If you have a truck rated to carry 1k on the ball then you can pull a 7k load properly distributed without WD and it'll be fine but there are darn few 1/2 ton trucks in a stock configuration that are rated to do that. Mine sure as hell isn't.

The premise behind WD is that it takes a significant part of the load off the ball and shifts it forward; it's a leverage trick, basically. Most also come with some sort of sway control but not all. The receiver portion still has to be able to handle the total dynamic load placed on the towing vehicle (as well as however the hitch is attached to the vehicle), of course and the trailer has to be able to mount the brackets required as well. If you're going to try to pull half or more of the mass of your vehicle, as the OP appears to be intending to try to do, and especially if the tow vehicle is short-wheelbase, then stability is at a premium. You definitely do not want the trailer driving the car!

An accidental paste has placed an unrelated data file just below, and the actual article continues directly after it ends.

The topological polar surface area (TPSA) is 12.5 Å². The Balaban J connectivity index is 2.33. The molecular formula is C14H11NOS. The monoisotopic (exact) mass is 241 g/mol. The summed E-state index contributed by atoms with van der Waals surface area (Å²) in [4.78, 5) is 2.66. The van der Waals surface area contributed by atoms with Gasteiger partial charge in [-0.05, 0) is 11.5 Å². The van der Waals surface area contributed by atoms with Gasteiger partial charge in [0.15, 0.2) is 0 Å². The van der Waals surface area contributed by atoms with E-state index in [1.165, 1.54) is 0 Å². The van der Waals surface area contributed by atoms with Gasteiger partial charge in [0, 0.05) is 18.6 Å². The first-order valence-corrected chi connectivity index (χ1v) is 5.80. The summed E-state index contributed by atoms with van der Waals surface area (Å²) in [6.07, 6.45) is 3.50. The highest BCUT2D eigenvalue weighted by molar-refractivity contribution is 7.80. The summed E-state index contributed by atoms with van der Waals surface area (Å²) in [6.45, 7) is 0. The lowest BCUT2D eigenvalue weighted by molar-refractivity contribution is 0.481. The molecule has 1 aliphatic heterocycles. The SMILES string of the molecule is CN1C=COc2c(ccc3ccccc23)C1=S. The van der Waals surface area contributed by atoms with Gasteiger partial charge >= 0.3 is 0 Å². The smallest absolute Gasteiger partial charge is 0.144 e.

Well, easy fix. My stock GM truck 07 Silverado was rated 500lbs on tongue, 1K with a weight distributing hitch. Max tow 7700lbs. Replaced stock hitch with a Curt, rated for 1K on tongue, w/o WDH, 10K pull. The hitch increased the tongue legally to 1K. The max pull remained 7700lbs. Added SumoSprings bump stop levellers. Didn't change ride, addressed squat. Those two mods were cheap, State Police inspected and signed off, commercial service for 7yrs setup like that.
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Old June 2nd, 2020, 17:17   #65
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Watching this post closely. About to pull 1400lbs of motorcycle and open trailer 2hrs with the Jetta. US type of hitch, but it doesn't seem to deflect when I step on it or even sink the rear all that far (250lbs). Ideal tongue weight at 140lbs is within rating on drawbar. Should be good, I'll take it really easy.